HARTFORD (CBS Connecticut/AP) — A new report claims that former New England Patriots tight end Aaron Hernandez surrounded himself with gang members and abused drugs.
Rolling Stone magazine reports the former Pro Bowler was a “heavy user of angel dust” and carried a gun around him at all times over the past year because the drug made him paranoid. Hernandez, though, never tested positive for drugs during his brief NFL career.
The magazine claims that Hernandez “surrounded himself with a cohort of gangsters,” cutting himself off from family and teammates. Hernandez’s tattoos were even checked for any gang-related signs, but none were reportedly found.
Patriots head coach Bill Belichick was apparently fed up with Hernandez’s “thug-life stunts,” that he was ready to cut the tight end. Patriots cut Hernandez after he was arrested on June 26 for the shooting death of Odin Lloyd, whose bullet-riddled body was found in an industrial park about a mile from the ex-player’s North Attleborough, Mass., home.
Rolling Stone also details that crimes allegedly committed by Hernandez during his University of Florida days were covered-up by then-coach Urban Meyer. The magazine claims Meyer helped to cover up failed drug tests and also incidents of an assault and drive-by shooting outside a bar.
Hernandez is currently behind bars after being charged with first-degree murder in the death of Lloyd, a friend whose body was found June 17 near Hernandez’s house.
Hernandez pleaded guilty and he is being held without bail.
The NFL Players Association has filed a grievance to help Hernandez collect an $82,000 workout bonus.
Hernandez’s contract provided for him to receive that amount if he participated in 90 percent of the team’s voluntary offseason workouts.
“On behalf of all players, it is our responsibility to protect the rights in the collective bargaining agreement,” the union said in a statement. “We are not tone-deaf to what the allegations are in this case, but for the benefit of all players, there are important precedents here we must protect.”
Patriots owner Robert Kraft indicated he disagreed.
“It’s simple,” he said Tuesday. “You can look at our history. We honor all our contracts and we expect the people who sign them to honor their part of the contract.”
Asked if he felt Hernandez didn’t do that, Kraft said, “We honor our contracts and we expect the people on the other side to do the same.”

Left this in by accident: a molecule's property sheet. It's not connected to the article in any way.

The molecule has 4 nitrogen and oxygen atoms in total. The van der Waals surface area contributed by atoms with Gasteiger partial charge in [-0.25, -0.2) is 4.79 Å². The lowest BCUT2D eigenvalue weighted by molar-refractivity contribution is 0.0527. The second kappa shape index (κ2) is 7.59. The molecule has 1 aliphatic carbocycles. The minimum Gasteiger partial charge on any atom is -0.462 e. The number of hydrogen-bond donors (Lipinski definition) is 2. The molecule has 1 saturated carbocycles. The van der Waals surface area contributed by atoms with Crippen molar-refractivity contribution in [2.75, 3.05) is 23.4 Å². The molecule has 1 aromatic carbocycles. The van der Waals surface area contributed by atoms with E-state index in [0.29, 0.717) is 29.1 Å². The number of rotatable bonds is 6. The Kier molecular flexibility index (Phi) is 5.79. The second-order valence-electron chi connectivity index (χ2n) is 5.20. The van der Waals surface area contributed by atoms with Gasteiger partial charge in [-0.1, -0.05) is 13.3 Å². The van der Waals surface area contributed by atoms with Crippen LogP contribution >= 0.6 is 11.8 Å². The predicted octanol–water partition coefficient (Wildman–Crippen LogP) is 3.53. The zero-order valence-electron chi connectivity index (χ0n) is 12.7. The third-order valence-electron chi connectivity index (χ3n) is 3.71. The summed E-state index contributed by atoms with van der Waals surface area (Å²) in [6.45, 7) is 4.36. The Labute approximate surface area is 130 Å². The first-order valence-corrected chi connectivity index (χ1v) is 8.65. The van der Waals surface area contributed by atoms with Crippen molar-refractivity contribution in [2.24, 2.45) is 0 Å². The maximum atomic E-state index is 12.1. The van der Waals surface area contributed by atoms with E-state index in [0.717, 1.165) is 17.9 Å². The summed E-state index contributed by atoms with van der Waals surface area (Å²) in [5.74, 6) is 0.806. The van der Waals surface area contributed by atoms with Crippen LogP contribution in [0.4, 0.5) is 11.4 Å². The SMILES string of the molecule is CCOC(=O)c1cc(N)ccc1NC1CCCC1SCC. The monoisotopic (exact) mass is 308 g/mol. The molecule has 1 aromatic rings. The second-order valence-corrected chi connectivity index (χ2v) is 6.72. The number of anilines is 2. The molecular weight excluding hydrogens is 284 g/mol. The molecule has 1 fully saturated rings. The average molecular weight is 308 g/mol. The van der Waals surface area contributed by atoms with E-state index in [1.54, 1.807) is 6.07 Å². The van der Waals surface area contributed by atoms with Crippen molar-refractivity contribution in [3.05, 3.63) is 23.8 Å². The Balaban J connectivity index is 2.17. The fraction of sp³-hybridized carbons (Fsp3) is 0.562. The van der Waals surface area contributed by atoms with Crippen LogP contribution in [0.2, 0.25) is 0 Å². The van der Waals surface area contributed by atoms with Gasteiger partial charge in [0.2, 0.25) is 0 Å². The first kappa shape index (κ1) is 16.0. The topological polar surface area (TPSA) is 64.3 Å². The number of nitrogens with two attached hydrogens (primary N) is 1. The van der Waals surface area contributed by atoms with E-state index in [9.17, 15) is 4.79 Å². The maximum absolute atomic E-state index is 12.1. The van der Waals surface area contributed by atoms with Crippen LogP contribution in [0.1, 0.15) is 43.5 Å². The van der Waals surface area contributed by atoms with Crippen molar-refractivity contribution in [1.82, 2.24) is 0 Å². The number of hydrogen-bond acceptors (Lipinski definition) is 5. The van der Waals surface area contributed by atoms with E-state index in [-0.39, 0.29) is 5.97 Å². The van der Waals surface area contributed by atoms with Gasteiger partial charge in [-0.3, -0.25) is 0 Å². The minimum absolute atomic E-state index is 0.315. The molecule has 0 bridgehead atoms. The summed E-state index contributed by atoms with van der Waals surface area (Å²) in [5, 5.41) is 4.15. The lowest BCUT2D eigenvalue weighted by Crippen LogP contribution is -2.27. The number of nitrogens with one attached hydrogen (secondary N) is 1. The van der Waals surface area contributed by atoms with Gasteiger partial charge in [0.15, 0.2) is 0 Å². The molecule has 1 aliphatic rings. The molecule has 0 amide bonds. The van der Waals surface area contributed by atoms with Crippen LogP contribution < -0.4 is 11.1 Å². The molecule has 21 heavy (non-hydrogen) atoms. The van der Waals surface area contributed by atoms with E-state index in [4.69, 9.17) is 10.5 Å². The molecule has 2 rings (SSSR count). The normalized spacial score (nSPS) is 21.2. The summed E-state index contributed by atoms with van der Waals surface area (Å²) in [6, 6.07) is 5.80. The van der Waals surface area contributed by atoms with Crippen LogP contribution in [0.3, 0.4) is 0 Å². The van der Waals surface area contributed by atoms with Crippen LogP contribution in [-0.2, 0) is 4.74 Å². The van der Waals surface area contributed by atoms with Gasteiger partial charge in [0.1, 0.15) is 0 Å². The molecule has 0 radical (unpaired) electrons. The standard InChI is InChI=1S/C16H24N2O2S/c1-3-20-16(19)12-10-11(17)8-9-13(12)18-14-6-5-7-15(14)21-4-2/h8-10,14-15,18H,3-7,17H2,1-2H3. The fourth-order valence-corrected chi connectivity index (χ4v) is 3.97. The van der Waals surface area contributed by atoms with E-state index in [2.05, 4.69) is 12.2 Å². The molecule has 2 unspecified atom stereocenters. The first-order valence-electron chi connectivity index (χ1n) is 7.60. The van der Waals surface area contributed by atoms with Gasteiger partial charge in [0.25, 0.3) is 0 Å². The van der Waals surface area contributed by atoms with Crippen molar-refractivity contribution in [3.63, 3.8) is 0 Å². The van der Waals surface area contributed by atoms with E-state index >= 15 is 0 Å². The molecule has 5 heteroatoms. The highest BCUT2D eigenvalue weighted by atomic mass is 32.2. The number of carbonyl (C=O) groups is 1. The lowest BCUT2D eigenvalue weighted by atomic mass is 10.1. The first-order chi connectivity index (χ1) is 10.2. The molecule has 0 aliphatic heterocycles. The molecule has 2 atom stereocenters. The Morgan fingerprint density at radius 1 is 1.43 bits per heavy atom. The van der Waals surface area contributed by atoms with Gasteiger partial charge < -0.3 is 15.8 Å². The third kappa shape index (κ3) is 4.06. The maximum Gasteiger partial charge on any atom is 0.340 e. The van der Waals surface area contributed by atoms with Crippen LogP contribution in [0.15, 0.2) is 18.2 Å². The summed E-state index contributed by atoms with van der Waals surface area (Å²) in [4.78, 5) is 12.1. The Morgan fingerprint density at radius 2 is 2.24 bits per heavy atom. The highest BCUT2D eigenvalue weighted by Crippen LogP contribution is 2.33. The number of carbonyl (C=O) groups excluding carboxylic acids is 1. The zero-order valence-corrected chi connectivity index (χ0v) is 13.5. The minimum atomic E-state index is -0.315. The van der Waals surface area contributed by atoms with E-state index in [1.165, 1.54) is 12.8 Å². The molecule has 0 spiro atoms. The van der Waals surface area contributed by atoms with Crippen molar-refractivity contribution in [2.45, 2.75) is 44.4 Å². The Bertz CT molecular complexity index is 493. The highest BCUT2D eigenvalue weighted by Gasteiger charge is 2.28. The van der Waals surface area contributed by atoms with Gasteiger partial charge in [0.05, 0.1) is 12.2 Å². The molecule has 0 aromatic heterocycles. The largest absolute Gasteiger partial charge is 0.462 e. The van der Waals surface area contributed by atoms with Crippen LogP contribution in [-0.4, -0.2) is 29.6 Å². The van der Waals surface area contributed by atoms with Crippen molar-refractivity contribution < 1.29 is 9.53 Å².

Last year, Hernandez signed a five-year, $40 million contract extension through the 2018 season. The contract, a copy of which was obtained by The Associated Press, includes an $82,000 bonus if Hernandez “successfully completes” at least 90 percent the possible offseason workouts at the team’s facility. The bonus would have been paid “on or about” Aug. 1.
The NFL’s collective bargaining agreement allows teams to recoup bonus money when a player is incarcerated. The Patriots cut Hernandez before the bonus, if earned, was due.
Prosecutors say Hernandez orchestrated Lloyd’s killing because he was upset at him for talking to people Hernandez had problems with at a nightclub days earlier.
Kraft said that since he bought the Patriots before the 1994 season, “we’ve had probably over 2,000 people playing here and I think, by and large, we’ve done a pretty good job. If you look at the last four years I don’t think we had any off-field incidents. So we’re as diligent as we can be.
“We know what we want to achieve, yet, when people go outside this building, it’s like those of you who have children,” Kraft told reporters. “Once they get to a certain age, you can’t control all their activities.”
He also said that “every year in all of our businesses, we recalibrate what we are doing to make sure we’re staying fresh and on top of things, and once you stop doing that, you’ll perish.”
The NFL, Kraft said, is “the most competitive business I’ve ever been involved in and so we have reviewed everything. We’ve been very diligent (in) the way we look at things and we’ll try to do things as best as we can to achieve the results we want.”
The Patriots are “a microcosm of the world,” he said. “All kinds of things are going to happen. We do our best to hope that (players) understand they’re in a unique place. Playing in the NFL is a privilege and we hope they’re wise and mature enough to make sure they know how to take advantage of that.”
(TM and © Copyright 2013 CBS Radio Inc. and its relevant subsidiaries. CBS RADIO and EYE Logo TM and Copyright 2013 CBS Broadcasting Inc. Used under license. All Rights Reserved. This material may not be published, broadcast, rewritten, or redistributed. The Associated Press contributed to this report.)